WHO, WHAT, WHERE, WHEN…was this photo taken? Whoever tells us more and gives us the most details WINS
lunch for two at In the Beantime Café (value $40). Courtesy of: Ron Maddin
Email editor [at] take5 [dot] ca, drop by the TAKE 5 office or call us with your story at 250-245-7015 by September 15…you could be our winner!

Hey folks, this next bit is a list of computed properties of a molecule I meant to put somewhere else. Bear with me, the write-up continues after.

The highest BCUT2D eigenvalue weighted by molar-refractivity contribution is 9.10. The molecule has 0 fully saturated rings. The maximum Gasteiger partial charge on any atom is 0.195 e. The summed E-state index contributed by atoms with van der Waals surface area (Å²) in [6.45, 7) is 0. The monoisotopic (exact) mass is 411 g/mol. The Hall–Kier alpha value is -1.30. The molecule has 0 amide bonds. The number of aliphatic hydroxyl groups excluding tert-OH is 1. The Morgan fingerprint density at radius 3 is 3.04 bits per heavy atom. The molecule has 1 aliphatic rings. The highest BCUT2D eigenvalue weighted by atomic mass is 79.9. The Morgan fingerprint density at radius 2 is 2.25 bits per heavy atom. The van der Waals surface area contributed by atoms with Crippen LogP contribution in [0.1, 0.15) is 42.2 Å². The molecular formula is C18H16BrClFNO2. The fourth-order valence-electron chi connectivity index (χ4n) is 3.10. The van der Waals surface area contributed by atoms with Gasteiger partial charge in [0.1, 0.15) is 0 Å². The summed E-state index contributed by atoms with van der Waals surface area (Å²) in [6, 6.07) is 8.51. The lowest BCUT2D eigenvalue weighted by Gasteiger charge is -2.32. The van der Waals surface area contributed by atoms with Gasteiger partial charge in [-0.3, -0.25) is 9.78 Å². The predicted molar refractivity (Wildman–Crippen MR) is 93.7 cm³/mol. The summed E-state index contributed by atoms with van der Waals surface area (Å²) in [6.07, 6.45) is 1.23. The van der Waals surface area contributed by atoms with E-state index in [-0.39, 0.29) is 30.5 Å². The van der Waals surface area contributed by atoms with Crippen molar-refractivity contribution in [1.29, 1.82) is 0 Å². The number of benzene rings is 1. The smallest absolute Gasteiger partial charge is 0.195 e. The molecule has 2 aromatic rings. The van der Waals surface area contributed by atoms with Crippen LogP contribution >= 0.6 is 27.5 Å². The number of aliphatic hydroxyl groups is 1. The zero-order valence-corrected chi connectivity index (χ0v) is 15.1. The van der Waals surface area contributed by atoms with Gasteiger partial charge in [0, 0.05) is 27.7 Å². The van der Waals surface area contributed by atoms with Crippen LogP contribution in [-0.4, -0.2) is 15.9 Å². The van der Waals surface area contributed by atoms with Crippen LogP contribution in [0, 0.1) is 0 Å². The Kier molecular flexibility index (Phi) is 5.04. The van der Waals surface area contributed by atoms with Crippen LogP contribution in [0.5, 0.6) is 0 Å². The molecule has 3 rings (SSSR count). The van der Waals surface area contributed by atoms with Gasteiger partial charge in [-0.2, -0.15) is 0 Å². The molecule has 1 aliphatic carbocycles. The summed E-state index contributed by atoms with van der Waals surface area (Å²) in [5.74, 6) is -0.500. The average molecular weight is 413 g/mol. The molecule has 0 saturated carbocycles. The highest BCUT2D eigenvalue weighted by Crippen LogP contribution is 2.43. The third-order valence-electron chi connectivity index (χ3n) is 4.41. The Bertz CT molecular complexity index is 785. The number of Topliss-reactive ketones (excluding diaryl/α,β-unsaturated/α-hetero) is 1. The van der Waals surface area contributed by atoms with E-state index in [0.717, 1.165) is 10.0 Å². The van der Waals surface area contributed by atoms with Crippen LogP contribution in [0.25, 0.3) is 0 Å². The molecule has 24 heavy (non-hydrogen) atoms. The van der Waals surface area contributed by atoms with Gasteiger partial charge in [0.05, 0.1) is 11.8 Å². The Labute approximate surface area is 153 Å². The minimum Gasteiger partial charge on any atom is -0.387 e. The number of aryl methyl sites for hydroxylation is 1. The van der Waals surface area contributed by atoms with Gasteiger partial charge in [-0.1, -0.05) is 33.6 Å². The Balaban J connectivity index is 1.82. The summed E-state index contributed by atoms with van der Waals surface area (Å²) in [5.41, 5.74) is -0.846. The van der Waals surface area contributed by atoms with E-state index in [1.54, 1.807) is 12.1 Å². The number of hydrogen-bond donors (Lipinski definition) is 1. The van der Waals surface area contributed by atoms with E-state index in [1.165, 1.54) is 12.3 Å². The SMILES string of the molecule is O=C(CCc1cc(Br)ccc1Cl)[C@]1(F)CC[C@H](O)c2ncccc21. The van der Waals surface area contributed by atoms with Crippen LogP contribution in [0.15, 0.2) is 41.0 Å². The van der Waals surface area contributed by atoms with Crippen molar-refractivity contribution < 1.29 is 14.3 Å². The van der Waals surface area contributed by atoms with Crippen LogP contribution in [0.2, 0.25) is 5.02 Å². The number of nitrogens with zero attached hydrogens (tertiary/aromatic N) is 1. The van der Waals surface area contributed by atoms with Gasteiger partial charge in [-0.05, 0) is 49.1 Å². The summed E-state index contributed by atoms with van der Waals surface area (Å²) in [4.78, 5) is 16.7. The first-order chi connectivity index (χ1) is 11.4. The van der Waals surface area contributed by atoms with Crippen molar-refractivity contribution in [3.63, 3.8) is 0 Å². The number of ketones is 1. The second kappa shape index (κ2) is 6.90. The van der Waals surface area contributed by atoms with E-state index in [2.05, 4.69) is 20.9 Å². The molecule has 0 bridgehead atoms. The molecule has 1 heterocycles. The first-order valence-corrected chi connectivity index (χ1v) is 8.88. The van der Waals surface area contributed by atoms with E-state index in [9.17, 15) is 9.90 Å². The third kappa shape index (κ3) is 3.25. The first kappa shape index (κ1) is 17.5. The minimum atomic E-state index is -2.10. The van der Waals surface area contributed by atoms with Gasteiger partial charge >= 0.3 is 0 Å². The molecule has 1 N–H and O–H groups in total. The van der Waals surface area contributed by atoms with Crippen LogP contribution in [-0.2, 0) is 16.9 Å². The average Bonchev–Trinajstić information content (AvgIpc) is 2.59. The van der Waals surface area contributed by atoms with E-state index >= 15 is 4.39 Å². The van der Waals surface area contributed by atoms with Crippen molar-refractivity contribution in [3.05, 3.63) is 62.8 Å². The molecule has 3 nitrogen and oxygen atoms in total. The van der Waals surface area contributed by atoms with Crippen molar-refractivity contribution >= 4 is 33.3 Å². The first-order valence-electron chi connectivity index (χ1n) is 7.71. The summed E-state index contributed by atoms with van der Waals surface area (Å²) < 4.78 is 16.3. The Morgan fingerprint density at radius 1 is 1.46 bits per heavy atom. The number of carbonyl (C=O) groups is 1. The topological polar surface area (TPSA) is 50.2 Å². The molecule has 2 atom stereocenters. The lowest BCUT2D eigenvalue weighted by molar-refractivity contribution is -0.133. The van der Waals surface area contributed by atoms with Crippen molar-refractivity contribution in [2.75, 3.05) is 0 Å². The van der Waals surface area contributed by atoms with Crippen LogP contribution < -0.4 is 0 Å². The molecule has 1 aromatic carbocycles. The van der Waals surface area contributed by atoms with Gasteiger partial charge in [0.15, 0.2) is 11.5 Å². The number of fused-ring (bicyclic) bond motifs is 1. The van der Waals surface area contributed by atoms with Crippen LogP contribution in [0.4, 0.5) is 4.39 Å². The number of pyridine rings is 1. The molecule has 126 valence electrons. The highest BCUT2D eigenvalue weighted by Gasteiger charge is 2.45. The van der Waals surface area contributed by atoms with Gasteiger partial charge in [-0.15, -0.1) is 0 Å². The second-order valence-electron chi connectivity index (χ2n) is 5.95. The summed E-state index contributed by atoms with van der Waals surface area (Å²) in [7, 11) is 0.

Congratulations to Ted Puska Sr. who wins the August Contest. He writes: The picture shown was taken at the Upper Copper Canyon bridge these are 2 of the 18 giant douglas fir trees taken out of the canyon destined for Expo 70 In Osaka, Japan. (The World’s Tallest Wooden Structure at the show that year was the BC Pavilion. It was comprised of 300, 50 metre high Douglas Firs. The exhibit also had two waterfalls and numerous carved wooden doors supported by totem poles made by BC First Nations.) Trees were also pulled from Nanaimo River camp and Caycuse. The tallest trees reached heights of 192′ with a 4 1/2′ butt tapering to 27” near the top. To prevent the trees from breaking or losing bark, they were either lowered by crane or landed onto beds of springy bows. Two trucks in tandem were joined together by a cable to help with the braking on the steep downslope on their trip down to Chemainus. The drivers were in contact with each other by walkie talkies communicating their speed and braking. A total of 250,000 board feet of lumber, enough to build about 20 houses was gathered to send to Japan. MacMiIlan & Bloedel’s donation was about $50,000 in 1970. The logs were boomed up to Chemainus and sent to Vancouver and loaded on board the Japanese freighter the Ho Maru. The 4,500 mile trip was 5 days late arriving at Kobe, Japan as it hit severe hurricane weather. After arriving in Kobe the logs were fumigated, wrapped and sent down a new highway to Osaka. My dad Ray Puska was transportation foreman at the Canyon until 1983 and there Is a good chance he was the one who took this picture. As a teenager I remember him showing me the original black & white Polaroid pictures of the whole process. Thanks for everyone who entered the contest but there can only be one winner. Jacques Kubera wrote: photo was taken in Copper Canyon, October 1968. My father Casimir Kubera cut these trees, all 185′ to 165′ tall with 5′ butts and 24” tops. Kubera also cut the tree which became the keel for the ship Spirit of Cheminus, built at Expo 1986 in Vancouver. Lois Platt wrote: MacMillan & Bloedel trucks going through Copper Canyon at about 16 mile mark crossing Chemainus River. Logs to Osaka, Japan in 1968 for 1970 World’s Fair for BC Pavilion. Larry Hopwo who retired from M&B in 2002 recalled some of the men. “They would use four trucks, one in the lead and one behind. The four drivers were Stan Dyke #26, Ed Stevenson #40, Jim Cross #86 and Jack Wilson #87.They’d take the logs to the Chemainus Dumping Grounds. Tom Gunderson(sp?) would strap the logs. The guy in the bull pen where the logs were was Buster Davis. My father Roy Hopwo was the sidewinder operator and his deckhand was Ralph James. All the M& B trucks were yellow.